The multitude of books is a great evil. There is no measure or limit to this form of writing.”

Ironically, this was the same printing industry that led to his work being disseminated beyond his wildest dreams.

Erasmus:

“In former times pupils at school had to take down so much long-hand that boys wrote rapidly but with difficulty, constantly on the lookout for symbols and abbreviations to save time…nowadays the art of printing has led to the situation that some scholars do not write down anything at all.”

Luther, Erasmus, and Trithemius, and Socrates, and countless pundits throughout the ages have focused on the same points: new technology disrespects tradition and generational history; those who disrespect tradition are coarser, have lesser levels of education and therefore, a decreased standard of existence.

Photograph: The Gutenberg Bible, taken at the Huntington Library, Los Angeles.

Manuscripts persisted after Gutenberg’s invention. People did not suddenly throw away pens and start pressing type against paper. The two technologies continued side by side for decades, and in fact, the first printed books used laborious, inefficient processes to mimic the look of familiar books. Illustrations were added by hand to a printed book, in different colors, as were rubrications, margins, and standard guidelines that were included in scribal manuscripts. The first print font was also an imitation of a manuscript, being developed by craftsmen hired by Gutenberg. Each of the upper and lowercase letters, symbols and punctuation marks – 290 in all – were painstakingly carved so that they would resemble the ink-drawn versions of the letters scribes were producing with pens.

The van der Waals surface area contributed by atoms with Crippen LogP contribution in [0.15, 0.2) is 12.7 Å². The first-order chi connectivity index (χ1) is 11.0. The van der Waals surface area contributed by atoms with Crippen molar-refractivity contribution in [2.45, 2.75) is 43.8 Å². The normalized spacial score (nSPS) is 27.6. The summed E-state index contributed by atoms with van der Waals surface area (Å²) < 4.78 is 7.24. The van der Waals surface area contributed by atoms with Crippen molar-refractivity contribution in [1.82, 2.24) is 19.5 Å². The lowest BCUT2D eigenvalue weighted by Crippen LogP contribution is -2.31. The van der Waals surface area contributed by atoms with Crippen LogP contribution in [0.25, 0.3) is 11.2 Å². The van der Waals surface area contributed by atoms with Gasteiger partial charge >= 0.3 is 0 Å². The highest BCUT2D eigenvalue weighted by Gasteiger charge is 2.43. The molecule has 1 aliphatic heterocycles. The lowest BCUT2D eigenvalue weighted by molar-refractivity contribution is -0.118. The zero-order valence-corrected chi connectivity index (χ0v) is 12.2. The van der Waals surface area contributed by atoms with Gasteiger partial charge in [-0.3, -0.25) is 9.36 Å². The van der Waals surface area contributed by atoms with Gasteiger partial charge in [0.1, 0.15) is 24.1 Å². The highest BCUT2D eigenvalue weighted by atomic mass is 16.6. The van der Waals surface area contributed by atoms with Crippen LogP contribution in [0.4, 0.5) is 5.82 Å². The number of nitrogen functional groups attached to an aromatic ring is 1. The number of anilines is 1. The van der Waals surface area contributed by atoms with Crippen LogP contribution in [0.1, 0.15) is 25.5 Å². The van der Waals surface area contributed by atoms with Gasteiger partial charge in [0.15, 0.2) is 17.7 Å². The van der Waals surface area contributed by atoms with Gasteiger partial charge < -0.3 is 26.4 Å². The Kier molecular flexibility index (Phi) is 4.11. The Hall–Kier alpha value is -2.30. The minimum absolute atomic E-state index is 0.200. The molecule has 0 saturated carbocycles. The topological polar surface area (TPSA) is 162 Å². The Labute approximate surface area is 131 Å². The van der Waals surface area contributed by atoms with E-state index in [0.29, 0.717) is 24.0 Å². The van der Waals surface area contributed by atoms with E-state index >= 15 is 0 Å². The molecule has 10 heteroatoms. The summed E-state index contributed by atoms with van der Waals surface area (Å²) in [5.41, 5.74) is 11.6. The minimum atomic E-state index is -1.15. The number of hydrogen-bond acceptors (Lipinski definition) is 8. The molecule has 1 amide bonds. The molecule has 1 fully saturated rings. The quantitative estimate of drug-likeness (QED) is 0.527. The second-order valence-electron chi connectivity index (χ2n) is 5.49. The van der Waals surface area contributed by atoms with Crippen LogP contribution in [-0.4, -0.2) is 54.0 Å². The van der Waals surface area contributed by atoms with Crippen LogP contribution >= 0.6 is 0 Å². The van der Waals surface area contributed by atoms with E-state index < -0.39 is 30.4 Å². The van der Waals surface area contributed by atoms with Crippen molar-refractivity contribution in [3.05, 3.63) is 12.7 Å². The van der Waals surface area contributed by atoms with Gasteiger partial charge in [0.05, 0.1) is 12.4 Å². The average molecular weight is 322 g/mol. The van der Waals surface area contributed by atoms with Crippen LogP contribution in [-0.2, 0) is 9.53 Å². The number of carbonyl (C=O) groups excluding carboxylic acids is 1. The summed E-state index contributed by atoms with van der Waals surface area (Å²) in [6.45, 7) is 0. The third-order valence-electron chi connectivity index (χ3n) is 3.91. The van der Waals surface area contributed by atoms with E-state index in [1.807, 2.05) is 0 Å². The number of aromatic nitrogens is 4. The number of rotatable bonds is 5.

The true effect of the printed book was felt in its economics. Slowly but relentlessly, the centuries-old profession of traditional bookmaking was rendered obsolete, with monks and guildsmen losing a centuries-long monopoly.

But the printing press also created new professional possibilities for those who had good handwriting. Instead of writing a few commissioned books a year, scribes began to teach penmanship to others through tutoring classes, which gained popularity throughout Europe. The profession of secretary also arose, as the age of exploration and new lands brought about more business and bureaucracy — and consequently, more documentation. Ironically, these writing masters published printed books to disseminate their lessons; this led to further fortunes.

In conclusion, isn’t this generational hubris, to think that the new supplanting the old is an attack on our culture and moral fiber and everything good that we know and cherish? I am not saying that everything that is new is better. But I believe that we as a species have figured out how to filter the short-sighted wins and favor the long-term. Not all of us may know or respect history, but history don’t need your respect, bitch.

On that note: goodbye, 2017.

Ideas and quotes taken from an excellent book called The History and Uncertain Future of Handwriting by Anne Trubek.

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History

The Age of Wrath

Abraham Eraly has written some of my favorite books on Indian history, specifically his works on the Mughal Empire (‘Emperors of the Peacock Throne’ and The Mughal World). I picked up The Age of Wrath recently, which is about the period of medieval Indian history that begins with the onset of the first Muslim rulers of Northern India, referred to as the Delhi Sultanate. The book however goes beyond merely talking about the rulers of Delhi – it also covers the Bahmani Sultanate in the Deccan, as well as the Hindu rulers of the Vijayanagar empire down South.

Like always, a good history book informs one about the present by defogging the past. Reading this book, in particular, was an eye-opening exercise because the facts that Eraly presents are at complete odds with the gilded, agenda-oriented history that I had been fed about that time period through textbooks and popular fiction.

One would have expected that the Turkish invasion would awaken India from its slumber and stimulate it to transform itself to meet the Turkish challenge. But what happened was the opposite of this: instead of responding to the challenge of Islam, Hindu society curled up tighter into itself. The aggressive presence of Turks in India made virtually no difference in the life and culture of most Indians. Nor did the contact with Hindus make any notable difference in the life and culture of most Muslims. Their civilisations were totally unlike each other in every respect to have any major influence on each other.